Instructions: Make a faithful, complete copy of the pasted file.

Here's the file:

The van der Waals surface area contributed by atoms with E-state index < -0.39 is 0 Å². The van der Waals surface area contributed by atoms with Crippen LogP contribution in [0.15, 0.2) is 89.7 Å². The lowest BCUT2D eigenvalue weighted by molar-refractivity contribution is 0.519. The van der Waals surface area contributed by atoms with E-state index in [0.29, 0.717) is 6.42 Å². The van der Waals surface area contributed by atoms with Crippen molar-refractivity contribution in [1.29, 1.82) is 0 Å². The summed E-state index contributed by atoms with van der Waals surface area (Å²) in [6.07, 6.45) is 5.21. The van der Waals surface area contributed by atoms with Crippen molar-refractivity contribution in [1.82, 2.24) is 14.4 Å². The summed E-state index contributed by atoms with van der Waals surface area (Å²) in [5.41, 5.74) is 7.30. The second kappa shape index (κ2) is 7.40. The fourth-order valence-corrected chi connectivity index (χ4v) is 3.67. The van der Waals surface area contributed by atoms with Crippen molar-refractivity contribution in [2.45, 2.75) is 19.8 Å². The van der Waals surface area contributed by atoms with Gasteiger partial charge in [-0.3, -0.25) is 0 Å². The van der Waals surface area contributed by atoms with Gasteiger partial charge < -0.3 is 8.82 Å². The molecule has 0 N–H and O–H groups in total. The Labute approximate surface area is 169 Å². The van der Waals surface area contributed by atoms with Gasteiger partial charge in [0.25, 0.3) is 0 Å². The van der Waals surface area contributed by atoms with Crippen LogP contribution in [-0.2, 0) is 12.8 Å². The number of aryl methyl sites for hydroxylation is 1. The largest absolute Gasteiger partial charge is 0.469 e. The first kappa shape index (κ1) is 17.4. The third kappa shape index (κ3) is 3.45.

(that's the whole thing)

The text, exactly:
The van der Waals surface area contributed by atoms with E-state index < -0.39 is 0 Å². The van der Waals surface area contributed by atoms with Crippen LogP contribution in [0.15, 0.2) is 89.7 Å². The lowest BCUT2D eigenvalue weighted by molar-refractivity contribution is 0.519. The van der Waals surface area contributed by atoms with E-state index in [0.29, 0.717) is 6.42 Å². The van der Waals surface area contributed by atoms with Crippen molar-refractivity contribution in [1.29, 1.82) is 0 Å². The summed E-state index contributed by atoms with van der Waals surface area (Å²) in [6.07, 6.45) is 5.21. The van der Waals surface area contributed by atoms with Crippen molar-refractivity contribution in [1.82, 2.24) is 14.4 Å². The summed E-state index contributed by atoms with van der Waals surface area (Å²) in [5.41, 5.74) is 7.30. The second kappa shape index (κ2) is 7.40. The fourth-order valence-corrected chi connectivity index (χ4v) is 3.67. The van der Waals surface area contributed by atoms with Crippen molar-refractivity contribution in [2.45, 2.75) is 19.8 Å². The van der Waals surface area contributed by atoms with Gasteiger partial charge in [-0.3, -0.25) is 0 Å². The van der Waals surface area contributed by atoms with Gasteiger partial charge < -0.3 is 8.82 Å². The molecule has 0 N–H and O–H groups in total. The Labute approximate surface area is 169 Å². The van der Waals surface area contributed by atoms with Gasteiger partial charge in [0.25, 0.3) is 0 Å². The van der Waals surface area contributed by atoms with Crippen LogP contribution in [-0.2, 0) is 12.8 Å². The number of aryl methyl sites for hydroxylation is 1. The largest absolute Gasteiger partial charge is 0.469 e. The first kappa shape index (κ1) is 17.4. The third kappa shape index (κ3) is 3.45.